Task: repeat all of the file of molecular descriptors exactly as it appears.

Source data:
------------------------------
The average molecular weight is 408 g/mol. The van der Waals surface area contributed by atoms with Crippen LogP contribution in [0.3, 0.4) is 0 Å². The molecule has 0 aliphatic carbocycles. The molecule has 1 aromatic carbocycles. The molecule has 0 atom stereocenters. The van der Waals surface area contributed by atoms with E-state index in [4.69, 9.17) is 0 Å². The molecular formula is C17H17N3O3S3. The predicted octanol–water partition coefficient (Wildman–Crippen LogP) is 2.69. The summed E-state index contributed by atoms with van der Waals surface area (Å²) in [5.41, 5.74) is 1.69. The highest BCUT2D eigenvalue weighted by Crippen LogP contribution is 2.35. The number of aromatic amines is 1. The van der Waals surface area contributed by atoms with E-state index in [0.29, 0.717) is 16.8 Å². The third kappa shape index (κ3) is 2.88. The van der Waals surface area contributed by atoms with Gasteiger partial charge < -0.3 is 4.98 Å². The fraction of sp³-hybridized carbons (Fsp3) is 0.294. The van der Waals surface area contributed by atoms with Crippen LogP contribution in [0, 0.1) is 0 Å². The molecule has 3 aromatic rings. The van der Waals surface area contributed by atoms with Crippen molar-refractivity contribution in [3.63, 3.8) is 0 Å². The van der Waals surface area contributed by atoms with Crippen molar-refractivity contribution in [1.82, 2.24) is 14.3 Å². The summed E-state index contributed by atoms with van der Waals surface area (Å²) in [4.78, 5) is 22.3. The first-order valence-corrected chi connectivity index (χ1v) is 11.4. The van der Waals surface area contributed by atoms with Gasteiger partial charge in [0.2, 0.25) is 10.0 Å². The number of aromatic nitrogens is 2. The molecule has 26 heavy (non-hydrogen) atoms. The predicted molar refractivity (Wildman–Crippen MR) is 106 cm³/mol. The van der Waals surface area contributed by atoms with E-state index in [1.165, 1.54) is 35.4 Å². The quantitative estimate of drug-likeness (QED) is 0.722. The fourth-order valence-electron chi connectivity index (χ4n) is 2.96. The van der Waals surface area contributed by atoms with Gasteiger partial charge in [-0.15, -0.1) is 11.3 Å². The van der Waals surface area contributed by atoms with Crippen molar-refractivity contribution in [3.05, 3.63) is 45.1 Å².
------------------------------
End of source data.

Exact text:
The average molecular weight is 408 g/mol. The van der Waals surface area contributed by atoms with Crippen LogP contribution in [0.3, 0.4) is 0 Å². The molecule has 0 aliphatic carbocycles. The molecule has 1 aromatic carbocycles. The molecule has 0 atom stereocenters. The van der Waals surface area contributed by atoms with E-state index in [4.69, 9.17) is 0 Å². The molecular formula is C17H17N3O3S3. The predicted octanol–water partition coefficient (Wildman–Crippen LogP) is 2.69. The summed E-state index contributed by atoms with van der Waals surface area (Å²) in [5.41, 5.74) is 1.69. The highest BCUT2D eigenvalue weighted by Crippen LogP contribution is 2.35. The number of aromatic amines is 1. The van der Waals surface area contributed by atoms with E-state index in [0.29, 0.717) is 16.8 Å². The third kappa shape index (κ3) is 2.88. The van der Waals surface area contributed by atoms with Gasteiger partial charge < -0.3 is 4.98 Å². The fraction of sp³-hybridized carbons (Fsp3) is 0.294. The van der Waals surface area contributed by atoms with Crippen LogP contribution in [0, 0.1) is 0 Å². The molecule has 3 aromatic rings. The van der Waals surface area contributed by atoms with Crippen molar-refractivity contribution in [3.63, 3.8) is 0 Å². The van der Waals surface area contributed by atoms with Crippen molar-refractivity contribution in [1.82, 2.24) is 14.3 Å². The summed E-state index contributed by atoms with van der Waals surface area (Å²) in [4.78, 5) is 22.3. The first-order valence-corrected chi connectivity index (χ1v) is 11.4. The van der Waals surface area contributed by atoms with Gasteiger partial charge in [0.2, 0.25) is 10.0 Å². The number of aromatic nitrogens is 2. The molecule has 26 heavy (non-hydrogen) atoms. The predicted molar refractivity (Wildman–Crippen MR) is 106 cm³/mol. The van der Waals surface area contributed by atoms with E-state index in [1.165, 1.54) is 35.4 Å². The quantitative estimate of drug-likeness (QED) is 0.722. The fourth-order valence-electron chi connectivity index (χ4n) is 2.96. The van der Waals surface area contributed by atoms with Gasteiger partial charge in [-0.15, -0.1) is 11.3 Å². The van der Waals surface area contributed by atoms with Crippen molar-refractivity contribution in [3.05, 3.63) is 45.1 Å².